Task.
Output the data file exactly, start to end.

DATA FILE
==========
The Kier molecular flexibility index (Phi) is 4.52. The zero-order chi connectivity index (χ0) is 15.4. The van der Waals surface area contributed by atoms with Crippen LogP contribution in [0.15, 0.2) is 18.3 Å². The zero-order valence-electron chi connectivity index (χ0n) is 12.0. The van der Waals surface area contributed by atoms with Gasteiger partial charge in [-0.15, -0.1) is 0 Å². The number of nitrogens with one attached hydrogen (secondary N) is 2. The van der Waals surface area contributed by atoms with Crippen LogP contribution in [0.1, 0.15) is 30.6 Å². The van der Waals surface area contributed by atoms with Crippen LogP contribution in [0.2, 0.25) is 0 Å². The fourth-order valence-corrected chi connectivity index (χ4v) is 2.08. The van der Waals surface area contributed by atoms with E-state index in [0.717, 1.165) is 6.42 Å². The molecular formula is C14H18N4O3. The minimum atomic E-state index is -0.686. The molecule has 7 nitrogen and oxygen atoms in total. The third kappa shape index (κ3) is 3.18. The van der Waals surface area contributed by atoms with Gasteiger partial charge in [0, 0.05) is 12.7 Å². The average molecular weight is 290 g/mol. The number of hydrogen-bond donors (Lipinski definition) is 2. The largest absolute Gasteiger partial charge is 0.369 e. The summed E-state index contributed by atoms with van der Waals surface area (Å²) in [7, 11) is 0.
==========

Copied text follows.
The Kier molecular flexibility index (Phi) is 4.52. The zero-order chi connectivity index (χ0) is 15.4. The van der Waals surface area contributed by atoms with Crippen LogP contribution in [0.15, 0.2) is 18.3 Å². The zero-order valence-electron chi connectivity index (χ0n) is 12.0. The van der Waals surface area contributed by atoms with Gasteiger partial charge in [-0.15, -0.1) is 0 Å². The number of nitrogens with one attached hydrogen (secondary N) is 2. The van der Waals surface area contributed by atoms with Crippen LogP contribution in [0.1, 0.15) is 30.6 Å². The van der Waals surface area contributed by atoms with Crippen LogP contribution in [0.2, 0.25) is 0 Å². The fourth-order valence-corrected chi connectivity index (χ4v) is 2.08. The van der Waals surface area contributed by atoms with E-state index in [0.717, 1.165) is 6.42 Å². The molecular formula is C14H18N4O3. The minimum atomic E-state index is -0.686. The molecule has 7 nitrogen and oxygen atoms in total. The third kappa shape index (κ3) is 3.18. The van der Waals surface area contributed by atoms with Gasteiger partial charge in [0, 0.05) is 12.7 Å². The average molecular weight is 290 g/mol. The number of hydrogen-bond donors (Lipinski definition) is 2. The largest absolute Gasteiger partial charge is 0.369 e. The summed E-state index contributed by atoms with van der Waals surface area (Å²) in [7, 11) is 0.